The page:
Definition of townie in English:

townie

(also towny)

noun

informal, derogatory
  • 1A person who lives in a town (used especially with reference to their supposed lack of familiarity with rural affairs)

    • ‘The 1960s were full of ballrooms of no chance, lacquered townies and long stepping country men who came looking for their hearts delights under fat Harvest moons.’
    • ‘There are many townies who do not survive such trials but there are also many who doggedly remain, and at last there are new magazines and organisations that offer support - and much needed advice.’
    • ‘A growing number of townies have been phoning Sarah at her home in Milford on Sea to book a stress-busting session at her riding school.’
    • ‘Fed up with annoying townies blathering on about the countryside?’
    • ‘People like them will never be rural dwellers, just townees with a house in the country.’
    • ‘Outdoor activities are the main theme, just as you would expect given the particularly rugged beauty of the surrounding countryside, making it ideal for townies who need a couple of days away from the city.’
    • ‘Lots of townies and people with a couple of acres are buying hens, just to have them milling around their feet.’
    • ‘We have heard that the business consortium want to dictate to the county board, that they are all townies and are trying to seize control on behalf of the town clubs, that it is only the senior footballers that they are interested in.’
    • ‘In recent weeks, he has sneered and jeered and delighted in telling pro-hunting country people to submit to the will of the townies in banning the hunt and sentencing tens of thousands of hounds to death.’
    • ‘This is the simple aspect of the proposed plan that is lost on townies who know only concrete, Tarmac and a town park.’
    • ‘He's stuck in a pebble-dashed council house on the edge while townies occupy the cottage that his grandparents once lived in.’
    • ‘Not all small communities see the benefits, however, and the taverns of Port McNeill have seen heated arguments between pro-farming townies and anti-farming islanders.’
    • ‘In Britain, we have townies and country folk, northerners and southerners, but Spain has 17 distinct regions, each with its own food, festivals and politics.’
    • ‘It was only the incoming townies who ever kicked up about it.’
    • ‘When asked about the 92% that are vehemently opposed to the proposition, she declares them all to be trouble makers, Luddites, townies, misty eyed liberals - or suffering from Mad Cow disease.’
    • ‘If, as promised, they throng through the streets of London when the ban comes into force in February, any civil disobedience will only harden the attitudes of the liberal townies whose routines they will be disrupting.’
    • ‘I live in the country (well before all the townies moved in) and I'm fully aware that foxes need controlling, they are in the main mangy diseased creatures and I'm fully aware that banning hunting with dogs won't save the life of a single fox.’
    • ‘It's a typical case of townies trying to tell people how to run the countryside.’
    • ‘I think at the moment the spin merchants and townies are trying to push the countryside that bit too far.’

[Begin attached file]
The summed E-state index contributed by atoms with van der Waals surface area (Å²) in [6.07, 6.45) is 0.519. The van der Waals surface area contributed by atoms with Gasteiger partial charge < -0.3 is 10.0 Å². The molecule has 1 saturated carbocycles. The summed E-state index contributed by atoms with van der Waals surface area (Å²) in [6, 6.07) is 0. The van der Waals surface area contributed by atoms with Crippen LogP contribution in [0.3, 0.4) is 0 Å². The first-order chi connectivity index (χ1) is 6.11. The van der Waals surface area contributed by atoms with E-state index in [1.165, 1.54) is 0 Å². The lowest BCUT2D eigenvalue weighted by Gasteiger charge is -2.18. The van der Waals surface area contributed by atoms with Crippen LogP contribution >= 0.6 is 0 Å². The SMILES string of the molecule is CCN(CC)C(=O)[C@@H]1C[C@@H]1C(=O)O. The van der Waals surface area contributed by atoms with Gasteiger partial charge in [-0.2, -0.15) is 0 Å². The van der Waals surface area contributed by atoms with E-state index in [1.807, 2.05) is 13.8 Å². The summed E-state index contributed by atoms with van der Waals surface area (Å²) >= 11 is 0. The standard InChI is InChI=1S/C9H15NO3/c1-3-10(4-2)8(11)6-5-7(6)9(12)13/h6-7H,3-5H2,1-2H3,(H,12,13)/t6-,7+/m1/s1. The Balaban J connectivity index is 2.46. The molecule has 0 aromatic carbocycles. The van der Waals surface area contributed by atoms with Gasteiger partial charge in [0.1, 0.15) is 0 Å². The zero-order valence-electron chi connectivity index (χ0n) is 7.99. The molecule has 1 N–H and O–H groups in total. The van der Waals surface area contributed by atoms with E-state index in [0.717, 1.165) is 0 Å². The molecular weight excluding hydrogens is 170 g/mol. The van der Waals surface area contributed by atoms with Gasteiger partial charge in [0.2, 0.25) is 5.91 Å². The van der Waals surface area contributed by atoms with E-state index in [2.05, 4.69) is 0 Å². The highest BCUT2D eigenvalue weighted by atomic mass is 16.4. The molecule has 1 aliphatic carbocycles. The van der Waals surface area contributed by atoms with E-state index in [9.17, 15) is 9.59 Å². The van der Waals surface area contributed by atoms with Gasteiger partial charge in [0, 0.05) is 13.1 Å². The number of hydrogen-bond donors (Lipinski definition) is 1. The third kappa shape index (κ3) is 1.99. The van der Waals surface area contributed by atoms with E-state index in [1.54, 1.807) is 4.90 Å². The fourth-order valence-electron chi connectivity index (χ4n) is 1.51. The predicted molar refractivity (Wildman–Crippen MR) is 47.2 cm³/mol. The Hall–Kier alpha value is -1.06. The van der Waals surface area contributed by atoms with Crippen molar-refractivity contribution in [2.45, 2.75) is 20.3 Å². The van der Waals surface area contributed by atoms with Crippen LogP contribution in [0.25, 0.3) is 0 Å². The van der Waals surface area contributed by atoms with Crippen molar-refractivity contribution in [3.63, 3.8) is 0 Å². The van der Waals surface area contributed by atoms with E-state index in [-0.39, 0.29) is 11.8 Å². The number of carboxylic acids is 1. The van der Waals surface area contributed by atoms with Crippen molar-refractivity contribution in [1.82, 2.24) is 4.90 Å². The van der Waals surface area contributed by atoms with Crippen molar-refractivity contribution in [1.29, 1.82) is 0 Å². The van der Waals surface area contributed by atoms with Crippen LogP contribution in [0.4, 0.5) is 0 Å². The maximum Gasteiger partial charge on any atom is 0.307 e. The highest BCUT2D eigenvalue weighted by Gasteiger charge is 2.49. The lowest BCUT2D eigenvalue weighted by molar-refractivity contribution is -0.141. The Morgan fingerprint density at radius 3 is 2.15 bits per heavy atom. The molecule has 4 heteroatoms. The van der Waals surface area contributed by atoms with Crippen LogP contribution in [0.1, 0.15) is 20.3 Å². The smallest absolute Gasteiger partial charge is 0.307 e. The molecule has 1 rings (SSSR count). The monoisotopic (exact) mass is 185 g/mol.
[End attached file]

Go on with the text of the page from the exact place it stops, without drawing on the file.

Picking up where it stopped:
1. 1.1 A resident in a college town, rather than a student.
      ‘any differences there might have been between townies and students’
      • ‘Ruth worries that Natalie is older than Frank and a single mother, but worse, that she's a townie and a distraction from his studies and eventual career.’
      • ‘Having conveniently forgotten our vows never to return, we showed off our still-attached limbs, teaching the mix of students and townies the art of disco-dancing.’
      • ‘Professors, students, and townies alike stood around us, sobbing silently at the destruction of the most beloved building on campus.’
      • ‘Would anyone suggest that the citizens of those towns - undergrads and townies alike - should submit all their local decisions to the U.S. Congress?’
      • ‘But when she actually comes across a guy who finds her interesting, she brusquely pushes him away because of her insecurities and because he's a townie, not good enough to be associating with prep-school girls.’
      • ‘From cards to boats to horses, the townies of Oxford seemed only too willing to indulge the students in morally questionable pastimes.’

adjective

informal
  • Relating to or characteristic of a town.

    ‘the bar's got a great vibe, not too snobby and not too towny’
    ‘all the usual towny stuff is at the bottom of the hill’
    • ‘Every pub was filled with studenty types, so we headed towards The Old School, which is considered to be a towny pub and not too popular with the student element.’
    • ‘With only a few quiet words, he can solve any and all problems confronting towny fishermen like ourselves.’
    • ‘When I went to university in Birmingham, I lived in the red-light district which was just so buzzy that I realised immediately I was a towny person!’
    • ‘He began to run outdoor pursuit centres, whose main aim was to show mainly townie children the joys - and perils - of the countryside.’
    • ‘The bijou townie character of a lot of the new development is quite out of keeping with the historic character of the town.’
    • ‘I didn't really fancy her (she was nice but a bit towny), so the pressure was off a little.’
    • ‘You need to get out more - try hanging out in a townie bar and see what happens.’
    • ‘In the eyes of the townie taxpayer, the image of the moaning farmer has long flourished.’
    • ‘We have some townie friends coming to stay next week.’
    • ‘What was once a cool vibrant atmosphere has been replaced by a slightly towny/laddy vibe that really isn't worth the trek to get to.’
    • ‘We got a bit worried when we saw a couple of police cars, but luckily they were country policemen rather than townie jobsworths, so we just got a look.’

Pronunciation

townie

/ˈtaʊni//ˈtounē/